All of the above is even more enjoyable considering the excellent service. One night, I had a red-haired waitress who let me try the herring in sour cream sauce without paying for it and, perhaps sensing what she was up against, gave me plenty of wet-naps so that I could mop up after the ribs. She was prompt and courteous in every way and even downright friendly. The busboy was attentive without overdoing it, like at bw-3 for example where they are brow-beaten by management into hovering in corners and pouncing on glasses and plates when it looks like you’re somewhere remotely close to being finished. I’ve had glasses whisked away within a second of placing them on the table, sometimes even when they’ve had a few ounces of precious Budweiser left in them. In addition, the busboy at the Burgundy Inn spoke English and was even able to take a coffee order. Unique indeed.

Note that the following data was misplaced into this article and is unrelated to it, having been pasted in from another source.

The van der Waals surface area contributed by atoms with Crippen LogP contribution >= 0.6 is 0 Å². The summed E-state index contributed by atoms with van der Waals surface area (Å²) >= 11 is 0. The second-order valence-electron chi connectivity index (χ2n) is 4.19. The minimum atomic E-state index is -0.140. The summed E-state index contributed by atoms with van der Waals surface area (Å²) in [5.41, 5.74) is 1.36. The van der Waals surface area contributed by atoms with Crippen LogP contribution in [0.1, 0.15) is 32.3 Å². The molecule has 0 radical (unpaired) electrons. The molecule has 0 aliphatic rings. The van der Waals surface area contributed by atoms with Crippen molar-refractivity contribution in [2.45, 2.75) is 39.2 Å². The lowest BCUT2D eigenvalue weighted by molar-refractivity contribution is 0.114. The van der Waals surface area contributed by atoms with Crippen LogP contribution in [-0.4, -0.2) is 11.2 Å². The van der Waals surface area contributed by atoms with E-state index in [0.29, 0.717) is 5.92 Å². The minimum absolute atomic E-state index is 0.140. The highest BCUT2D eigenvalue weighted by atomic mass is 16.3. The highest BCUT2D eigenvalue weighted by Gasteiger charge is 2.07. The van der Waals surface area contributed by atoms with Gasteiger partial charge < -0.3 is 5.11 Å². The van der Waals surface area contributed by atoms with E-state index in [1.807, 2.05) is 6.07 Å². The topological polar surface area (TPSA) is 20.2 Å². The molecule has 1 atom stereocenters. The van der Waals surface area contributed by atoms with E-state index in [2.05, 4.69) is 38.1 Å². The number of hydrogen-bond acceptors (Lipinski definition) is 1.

Personally, I debated for sometime as to whether or not to write a review on the Burgundy Inn. The establishment initially seems more like a restaurant than a bar because of its unique and high-quality selection of food, top-notch service and dining environment. However, given the atmosphere and the semi-crusty neighborhood regulars downing domestic longnecks at the bar, I’ve realized that the Burgundy Inn is one of those old-school bar and restaurant hybrids known as the “supper club,” similar to those which are still enormously popular in Wisconsin. Regardless of what you might say about the Cheeseheads, one can easily see the appeal of the supper club: warmth without pretension, excellent food without exorbitant prices, a retro atmosphere bordering on being funky, and a crowd consisting of people of all ages not bashful about flagrantly ignoring their cholesterol levels while putting away several Manhattans, a couple bottles of wine, or a sixer to boot. Indeed, black leather and attitude are not found at the Burgundy Inn – kind of like an upscale version of Will’s Northwoods. Even so, the Burgundy Inn has somehow eluded Zagat’s, which they will someday realize is an egregious omission. After a fine meal and a few drinks at the Burgundy Inn, you can head up the block to Lee’s or Raymond’s to get your fix of darts, Golden Tee, pool, and Tecate served in the can. Brilliant. The Burgundy Inn has been around since 1938 with two owners and three locations but, according to Ruth Cropper’s recent posting on Metromix, “The owner is 68 and probably won’t be renewing his lease in five years, so eat there now before it’s too late!” Wise words, indeed. Well done, Frank.